This ballad subversively protests the impoverished and peace-loving King James I’s policy of non-intervention in Europe’s religious wars, and hopes to prompt a change of mind. Published in response to the disastrous Battle of the White Mountain (1620) between imperial Catholic forces and the Protestant Kingdom of Bohemia, which drove James I’s hugely popular daughter Elizabeth of Bohemia and her family into exile, the song calls for volunteers to support Frederick of Bohemia’s attempts to recover his kingdom.
The effects of slavery, in Macka B’s telling, are both personal and political. It is him in the pictures of lynchings; it is the legacy of slavery that is lived now. Slavery is described as the ‘black holocaust’ (see also ‘Maangamizi’), and listeners are urged to recognise this history – and to put their faith in Rastafari.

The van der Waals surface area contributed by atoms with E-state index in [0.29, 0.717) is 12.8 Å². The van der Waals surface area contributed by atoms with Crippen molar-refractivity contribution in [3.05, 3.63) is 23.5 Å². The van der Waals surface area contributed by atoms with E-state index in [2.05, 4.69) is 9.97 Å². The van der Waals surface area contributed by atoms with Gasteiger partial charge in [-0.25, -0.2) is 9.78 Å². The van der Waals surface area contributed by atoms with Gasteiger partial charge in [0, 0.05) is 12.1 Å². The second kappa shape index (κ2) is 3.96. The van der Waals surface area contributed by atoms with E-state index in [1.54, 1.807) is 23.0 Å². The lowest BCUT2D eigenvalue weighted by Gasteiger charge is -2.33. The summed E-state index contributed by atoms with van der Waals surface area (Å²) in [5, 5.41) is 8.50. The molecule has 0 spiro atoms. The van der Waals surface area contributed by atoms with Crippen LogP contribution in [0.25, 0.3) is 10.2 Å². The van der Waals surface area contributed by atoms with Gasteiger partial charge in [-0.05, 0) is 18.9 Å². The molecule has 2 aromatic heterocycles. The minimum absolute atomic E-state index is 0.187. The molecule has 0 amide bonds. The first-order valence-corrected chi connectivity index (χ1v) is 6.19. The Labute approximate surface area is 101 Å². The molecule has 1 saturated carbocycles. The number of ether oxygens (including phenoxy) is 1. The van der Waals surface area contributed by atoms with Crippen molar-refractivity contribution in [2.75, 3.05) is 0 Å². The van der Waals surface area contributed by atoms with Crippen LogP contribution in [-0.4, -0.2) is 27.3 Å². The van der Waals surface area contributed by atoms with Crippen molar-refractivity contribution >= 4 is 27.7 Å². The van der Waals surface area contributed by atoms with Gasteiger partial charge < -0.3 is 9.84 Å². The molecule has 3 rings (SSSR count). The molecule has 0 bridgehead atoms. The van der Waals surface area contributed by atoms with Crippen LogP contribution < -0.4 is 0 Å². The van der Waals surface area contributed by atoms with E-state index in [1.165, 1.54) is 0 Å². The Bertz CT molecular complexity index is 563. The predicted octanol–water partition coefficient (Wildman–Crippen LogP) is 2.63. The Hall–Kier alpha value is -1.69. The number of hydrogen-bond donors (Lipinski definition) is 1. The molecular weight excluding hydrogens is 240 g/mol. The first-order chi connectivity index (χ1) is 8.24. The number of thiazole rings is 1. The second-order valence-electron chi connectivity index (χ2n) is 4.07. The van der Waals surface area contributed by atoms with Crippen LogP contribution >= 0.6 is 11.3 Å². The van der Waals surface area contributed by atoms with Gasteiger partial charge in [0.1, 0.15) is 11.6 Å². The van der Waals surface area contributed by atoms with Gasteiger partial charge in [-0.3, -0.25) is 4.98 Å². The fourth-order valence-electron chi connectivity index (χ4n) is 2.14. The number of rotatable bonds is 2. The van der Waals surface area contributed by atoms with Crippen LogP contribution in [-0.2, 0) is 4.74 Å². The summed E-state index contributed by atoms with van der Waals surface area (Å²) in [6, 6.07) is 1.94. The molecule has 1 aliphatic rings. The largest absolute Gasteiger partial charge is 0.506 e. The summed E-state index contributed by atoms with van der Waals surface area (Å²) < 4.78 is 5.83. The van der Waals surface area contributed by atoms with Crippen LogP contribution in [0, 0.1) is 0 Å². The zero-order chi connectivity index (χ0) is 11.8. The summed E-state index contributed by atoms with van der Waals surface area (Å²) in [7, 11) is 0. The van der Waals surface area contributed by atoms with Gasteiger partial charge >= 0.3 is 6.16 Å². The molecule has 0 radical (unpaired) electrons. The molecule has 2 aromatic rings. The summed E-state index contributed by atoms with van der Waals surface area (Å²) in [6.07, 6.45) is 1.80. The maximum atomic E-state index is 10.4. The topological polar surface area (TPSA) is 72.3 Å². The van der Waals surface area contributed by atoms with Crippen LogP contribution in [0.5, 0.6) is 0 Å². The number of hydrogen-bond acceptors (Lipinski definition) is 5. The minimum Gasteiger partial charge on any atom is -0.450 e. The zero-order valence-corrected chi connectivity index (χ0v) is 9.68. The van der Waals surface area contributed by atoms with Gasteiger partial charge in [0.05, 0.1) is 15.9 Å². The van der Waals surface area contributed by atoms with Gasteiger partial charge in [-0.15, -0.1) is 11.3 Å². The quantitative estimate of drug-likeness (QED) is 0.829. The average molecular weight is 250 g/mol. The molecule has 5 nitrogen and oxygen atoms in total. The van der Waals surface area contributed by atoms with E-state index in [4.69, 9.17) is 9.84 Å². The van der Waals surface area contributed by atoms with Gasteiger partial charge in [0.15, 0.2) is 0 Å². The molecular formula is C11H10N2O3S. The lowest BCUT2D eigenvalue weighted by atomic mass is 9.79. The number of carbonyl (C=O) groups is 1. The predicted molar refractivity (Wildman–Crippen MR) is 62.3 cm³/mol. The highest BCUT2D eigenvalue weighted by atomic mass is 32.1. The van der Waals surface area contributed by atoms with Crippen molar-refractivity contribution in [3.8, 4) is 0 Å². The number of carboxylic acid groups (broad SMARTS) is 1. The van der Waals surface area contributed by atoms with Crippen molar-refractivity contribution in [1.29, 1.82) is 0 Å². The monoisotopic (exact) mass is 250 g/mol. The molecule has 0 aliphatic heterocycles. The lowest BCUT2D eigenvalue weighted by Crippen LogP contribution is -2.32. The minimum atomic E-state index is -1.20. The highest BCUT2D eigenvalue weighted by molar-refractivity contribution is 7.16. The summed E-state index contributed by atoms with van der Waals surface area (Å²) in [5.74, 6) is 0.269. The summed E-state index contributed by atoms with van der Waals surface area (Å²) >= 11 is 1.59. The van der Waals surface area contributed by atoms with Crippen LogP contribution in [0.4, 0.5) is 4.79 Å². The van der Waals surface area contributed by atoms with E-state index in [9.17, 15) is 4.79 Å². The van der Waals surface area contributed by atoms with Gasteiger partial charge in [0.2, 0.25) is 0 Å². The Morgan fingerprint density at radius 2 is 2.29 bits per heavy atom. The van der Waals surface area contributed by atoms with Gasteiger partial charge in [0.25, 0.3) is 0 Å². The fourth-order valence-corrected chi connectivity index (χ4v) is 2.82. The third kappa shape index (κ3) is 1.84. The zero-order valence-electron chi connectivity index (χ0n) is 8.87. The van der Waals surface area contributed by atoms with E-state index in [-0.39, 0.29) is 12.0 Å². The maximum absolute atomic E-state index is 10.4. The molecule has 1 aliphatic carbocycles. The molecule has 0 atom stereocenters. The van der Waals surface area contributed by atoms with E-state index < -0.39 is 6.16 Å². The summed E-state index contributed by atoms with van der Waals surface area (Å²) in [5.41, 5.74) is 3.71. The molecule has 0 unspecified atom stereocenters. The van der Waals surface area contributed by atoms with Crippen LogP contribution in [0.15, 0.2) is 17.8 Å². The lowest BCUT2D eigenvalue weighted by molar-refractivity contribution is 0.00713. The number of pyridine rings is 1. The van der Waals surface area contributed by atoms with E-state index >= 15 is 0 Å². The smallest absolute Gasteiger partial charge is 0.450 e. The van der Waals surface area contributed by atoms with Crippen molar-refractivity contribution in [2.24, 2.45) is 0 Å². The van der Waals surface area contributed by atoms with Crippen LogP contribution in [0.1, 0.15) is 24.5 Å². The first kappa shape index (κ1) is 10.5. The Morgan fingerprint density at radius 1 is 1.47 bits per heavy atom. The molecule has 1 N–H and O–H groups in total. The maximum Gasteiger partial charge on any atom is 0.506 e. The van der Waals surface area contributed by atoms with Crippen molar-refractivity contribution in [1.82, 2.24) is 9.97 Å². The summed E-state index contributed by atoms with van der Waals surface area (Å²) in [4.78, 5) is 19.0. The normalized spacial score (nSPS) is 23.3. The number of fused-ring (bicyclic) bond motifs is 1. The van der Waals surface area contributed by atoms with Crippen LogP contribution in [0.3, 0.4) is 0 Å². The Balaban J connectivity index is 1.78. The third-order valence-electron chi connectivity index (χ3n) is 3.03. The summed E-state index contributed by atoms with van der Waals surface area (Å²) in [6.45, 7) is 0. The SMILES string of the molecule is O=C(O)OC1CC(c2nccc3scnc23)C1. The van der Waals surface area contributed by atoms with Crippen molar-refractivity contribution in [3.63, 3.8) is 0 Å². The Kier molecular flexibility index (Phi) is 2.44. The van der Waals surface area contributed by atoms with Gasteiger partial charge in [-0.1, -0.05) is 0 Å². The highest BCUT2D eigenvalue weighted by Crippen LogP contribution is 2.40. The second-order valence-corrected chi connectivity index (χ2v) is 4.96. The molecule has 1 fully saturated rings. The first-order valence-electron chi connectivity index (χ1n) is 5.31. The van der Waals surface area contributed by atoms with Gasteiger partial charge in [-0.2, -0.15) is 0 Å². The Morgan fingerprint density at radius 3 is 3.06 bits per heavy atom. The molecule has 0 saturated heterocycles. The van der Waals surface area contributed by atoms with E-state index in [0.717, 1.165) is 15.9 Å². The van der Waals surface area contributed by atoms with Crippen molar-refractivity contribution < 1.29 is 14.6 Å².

A protest at the stultifying and distorted teaching of history in schools. The song satirizes a history of great men and their heroism, contrasting this with the harsh realities of war (‘Green the gas as it gutters the trenches/Black the smell of the smoke from a gun’). It was once sung by the Labour MP Tony Benn and Roy Bailey at the Cambridge Folk Festival.
The Angelic Upstarts specialised in anti-police protest. This, their debut single, accused the local Chester-le-Street constabulary of murdering a 39-year-old electrician and boxing coach, kicking him to death following his arrest for being drunk and disorderly in 1976. The song starts slowly before hurtling forwards in a punk thrash asking ‘why did he die’? ‘Murder’ is the conclusion, repeated in another quiet segue before a boisterous end.